If governments elsewhere don’t accept your mandate to be a sovereign state, it doesn’t matter how loud you shout or how many flags you fly. Throughout the modern independence claim period the world community – including Spain – has made clear that if the existing state –the UK – acknowledges the existence of Scotland as a separate state (presumably after an agreed democratic formula) then they too would follow suit. Other countries look to the existing state and government – the British government in London – for their lead. Unless London makes clear that part of the UK territory has gone through a proper process to turn itself into an autonomous entity, it is most unlikely any partner nations would recognise the new status. A breakaway province unilaterally asserting nationhood would be a bastard creature which many would see as symbolizing a threat to the world order. The first thing Washington, for example, would do, is phone London for clarification. Without getting the nod, the US would sit on its hands. Most of the rest of world opinion would follow that lead. Only in extremis, such as London breaking with international norms of state behavior, would the international community look more favourably – in other words, after a recognized democratic process such as a referendum, when London refused to accept a Yes majority.
This scenario would hardly be helped by street protests by Unionists provoked to action and refusing to accept the decision.
All of which adds to the sense of being caught in a trap while the doors to escape are nailed down. I have yet to hear a coherent explanation of what the Unionists expect to happen to Scotland after Brexit. In their scenario, we are fixed in a straightjacket with London and, never mind how we voted, heading out into the depths of space, destination uncertain. Are we to believe that, whatever the London Brexiteers decide, there is no Scottish solution. We must trust the Tories and accept whatever they bring back and lump it? Our destiny is forever in their hands and, if the universal view of the forecasters is correct, accept reduced circumstances, curtailed travel and isolation – the end of our shared European social democracy as we are ripped out of union with our partners to become a free-booting, low tax entrepot?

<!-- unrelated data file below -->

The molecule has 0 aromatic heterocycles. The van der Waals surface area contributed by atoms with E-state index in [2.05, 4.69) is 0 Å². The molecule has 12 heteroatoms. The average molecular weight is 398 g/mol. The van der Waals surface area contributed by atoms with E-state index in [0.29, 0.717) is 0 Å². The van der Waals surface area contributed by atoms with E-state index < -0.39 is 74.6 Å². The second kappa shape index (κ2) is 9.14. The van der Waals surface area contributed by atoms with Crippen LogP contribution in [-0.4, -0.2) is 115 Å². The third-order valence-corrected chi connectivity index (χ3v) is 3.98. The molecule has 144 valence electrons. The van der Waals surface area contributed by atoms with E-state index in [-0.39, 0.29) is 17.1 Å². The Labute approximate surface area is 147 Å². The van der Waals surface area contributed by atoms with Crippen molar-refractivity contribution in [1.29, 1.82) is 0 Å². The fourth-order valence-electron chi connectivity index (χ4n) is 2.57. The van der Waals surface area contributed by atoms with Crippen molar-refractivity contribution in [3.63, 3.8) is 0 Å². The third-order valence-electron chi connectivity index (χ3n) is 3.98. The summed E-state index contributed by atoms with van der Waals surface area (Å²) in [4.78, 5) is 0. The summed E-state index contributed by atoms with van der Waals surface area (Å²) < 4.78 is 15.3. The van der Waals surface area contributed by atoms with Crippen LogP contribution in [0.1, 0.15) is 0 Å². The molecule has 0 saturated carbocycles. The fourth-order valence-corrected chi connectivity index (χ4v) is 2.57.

The first referendum was for many Can we afford to be independent? The second will be Can we afford not to? In the first we were told we had too much to lose, the future was uncertain. It was safer with sensible Westminster in charge wrapped within the comfort blanket of the EU. Look at us now. This isn’t just a threat to the idea of Scotland the nation which so many are happy to dismiss. It is a direct attack on jobs and prospects, living standards, university education, public services sustained by immigrants, the environment, food safety – even air safety. The very things that middle class Scots held more dearly than their country in 2014 are now at risk, according, not to Nationalists, but the New York Times, the Institute for Fiscal Studies, the Resolution Foundation, the European Commission and every recognized commentator outside the loony Leavers.
This is where voting No has got us. Repeating the mistake would be an act of economic suicide for ourselves and our children.by